2011 Nissan Altima Review

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Bengt Halvorson Bengt Halvorson Deputy Editor
February 5, 2011

The 2011 Nissan Altima isn't quite as roomy as some mid-size rivals, but it's one of the sportiest-driving choices.

Like the Honda Accord, the Nissan Altima is one of just a few mid-size sedans also to be offered in a Coupe variant. And like the Toyota Camry, it's offered in a Hybrid version. Factor in its sleek, clean styling and better handling than is typical in this class, and you get something to appeal to nearly everyone looking for a mid-size car.

Despite getting a minor refresh last year, including a new front end, some new interior materials, and a revised options list, the Nissan Altima is admittedly not the freshest face in the mid-size sedan class. Nearly all of its rivals—including the Chevrolet Malibu, Honda Accord, Hyundai Sonata, and Kia Optima—have seen major redesigns since then, or at the very least significant refreshes. That said, it remains one of the better-looking offerings in this class. A simple but racy profile and a lack of clutter are keys to the Altima's longevity and vigor, in the opinion of our editors, and unlike some other sedans, the Altima doesn't come across as overwrought. The same holds true inside; the Altima's instrument panel is straightforward and simple, yet sophisticated and a little sporty. The overall look can be drab in some colors, but bright trim and bezels spice it up somewhat.

The 2011 Nissan Altima sedan and Altima Coupe are offered in four-cylinder and V-6 versions, and depending on which engine is underhood the driving experience can be quite different. The base 2.5-liter four makes 175 horsepower and does just fine either with the six-speed manual (coupes only) or the Xtronic CVT automatic (both models). Under the hood of SR models is a 270-horsepower version of Nissan's well-regarded 3.5-liter DOHC V-6. With the V-6, the Altima feels refined and strong in either body style—although there's a little too much torque at times for the Altima to deliver smoothly through the front wheels. Some testers have been able to dash to 60 mph in less than six seconds with the V-6.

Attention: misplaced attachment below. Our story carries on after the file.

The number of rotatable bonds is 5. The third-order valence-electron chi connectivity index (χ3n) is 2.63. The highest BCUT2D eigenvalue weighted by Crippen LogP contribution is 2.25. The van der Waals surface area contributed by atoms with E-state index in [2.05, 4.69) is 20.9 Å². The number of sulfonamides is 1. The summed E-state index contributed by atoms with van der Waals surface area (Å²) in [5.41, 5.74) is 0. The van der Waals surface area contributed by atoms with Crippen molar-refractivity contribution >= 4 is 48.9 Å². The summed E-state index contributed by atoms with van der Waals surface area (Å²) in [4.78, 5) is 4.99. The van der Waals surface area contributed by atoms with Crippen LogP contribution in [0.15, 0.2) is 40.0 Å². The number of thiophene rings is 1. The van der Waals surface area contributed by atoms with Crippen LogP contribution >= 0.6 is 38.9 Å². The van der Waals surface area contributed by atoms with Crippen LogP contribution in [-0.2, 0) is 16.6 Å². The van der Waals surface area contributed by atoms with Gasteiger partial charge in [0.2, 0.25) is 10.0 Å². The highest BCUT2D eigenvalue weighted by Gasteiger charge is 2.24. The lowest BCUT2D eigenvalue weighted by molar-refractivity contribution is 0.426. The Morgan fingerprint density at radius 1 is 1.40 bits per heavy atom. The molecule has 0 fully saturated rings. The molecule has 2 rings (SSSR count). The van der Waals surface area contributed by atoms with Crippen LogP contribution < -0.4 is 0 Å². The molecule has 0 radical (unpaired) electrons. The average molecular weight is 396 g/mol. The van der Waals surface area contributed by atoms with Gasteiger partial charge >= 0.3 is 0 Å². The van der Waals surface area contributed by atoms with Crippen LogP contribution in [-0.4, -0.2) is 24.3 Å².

Review continues below

The Altima Hybrid, which is especially limited this year with Nissan's decision to discontinue it, gets an advanced full-hybrid system with the 2.5-liter engine, tuned down to 162 horsepower for improved efficiency; altogether the hybrid system makes 198 hp. That power reaches the road through a continuously variable transmission, also via the front wheels. Fuel economy ratings for the Hybrid are excellent, especially if you plan to drive mostly in the city, at 33 mpg city, 33 highway.

If you're expecting the Altima Hybrid to look significantly different, you're destined for disappointment; the Hybrid looks almost indistinguishable from the sedan, aside from low-key badging. But the Coupe is very distinctive; it's several inches shorter, with a much more tapered roofline and sculpted rear flanks, plus an altogether different treatment in back. The only major packaging difference is that the back seat is fixed in Hybrids, whereas it folds forward in other models.